Article by Hali Coombs
Beware the Ides of March!
BEWARE! Today is a day that people consider just as unlucky as Friday the 13th—Where soothsayers talk of betrayal and death, where people dream about the empire bathing in their loversblood, and leaders will get stabbed—23 times actually.
Yes! Today is the Ides of March, the famous date popularized by William Shakespeare’s play Julius Caesar. While literature teachers might be making jokes and references today, we’ll be going through some ways that you and your Roman senator friends can celebrate the demise of one of Rome’s most famous leaders: [Dramatically read] Julius Caesar.
There’s no better way to celebrate a death, other than to read an overly dramatic version of it, so grab some friends and put on a reenactment of Caesar’s final days and the war that happened afterwards. If you don’t feel like suffering through Early Modern English, you could always use SparkNotes for the more modern version!
Learn about The Roman Empire
The Roman Empire was once the largest empire in the world! Its reign was one of the longest too! In that century of being at the top of the world, something must of happened! Learn about the rise and fall of the world’s greatest empire and impress your friends with your knowledge of Roman achievements with these fun ways to pay tribute.
Drink fruit punch in honor of Julius Caesar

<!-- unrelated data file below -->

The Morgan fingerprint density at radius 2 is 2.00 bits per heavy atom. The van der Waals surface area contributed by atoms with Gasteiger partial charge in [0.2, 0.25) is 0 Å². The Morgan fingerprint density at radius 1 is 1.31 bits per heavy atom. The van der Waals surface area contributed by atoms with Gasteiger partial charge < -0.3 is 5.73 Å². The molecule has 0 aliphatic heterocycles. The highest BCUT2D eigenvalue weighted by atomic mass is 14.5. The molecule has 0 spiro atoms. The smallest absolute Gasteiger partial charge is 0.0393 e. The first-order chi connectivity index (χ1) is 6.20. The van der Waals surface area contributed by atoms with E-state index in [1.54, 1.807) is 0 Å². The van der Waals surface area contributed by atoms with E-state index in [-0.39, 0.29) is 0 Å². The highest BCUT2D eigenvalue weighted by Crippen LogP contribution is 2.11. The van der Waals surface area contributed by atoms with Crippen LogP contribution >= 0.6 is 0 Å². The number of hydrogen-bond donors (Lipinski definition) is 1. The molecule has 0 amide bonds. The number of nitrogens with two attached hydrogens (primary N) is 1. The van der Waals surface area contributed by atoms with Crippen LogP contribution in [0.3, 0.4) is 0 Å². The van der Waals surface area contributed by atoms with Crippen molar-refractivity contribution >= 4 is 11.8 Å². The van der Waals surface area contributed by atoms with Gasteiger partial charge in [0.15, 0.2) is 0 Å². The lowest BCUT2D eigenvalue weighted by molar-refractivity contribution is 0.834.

Give a toast to a legendary leader. Even if he was a little egotistical, he was the most powerful man in the Roman Republic before he got… stabbed. One of Julius Caesar’s biggest achievements was the conquest of Gaul, and historians believe he was one of the greatest military commanders in history! He’s up with the big guys like Napoleon and Alexander The Great! That’s worth a toast!
Eat a Caesar Salad
While the Caesar Salad was sadly not named after Julius Caesar, it’s still a good way to celebrate the Ides of March without being too extra about it. You could also put Caesar dressing on top of it! And for good measure… stab it 23 times! The salad may not be named after him, but it could be a good metaphor for Julius Caesar.
How are you going to celebrate the Ides of March? Whether it’s from our list, or an idea completely of your own, there’s no right or wrong day to celebrate Caesar’s death! Just… possibly avoid people named Gaius Cassius Longinus, Decimus Junius Brutus Albinus, and Marcus Junius Brutus until tomorrow.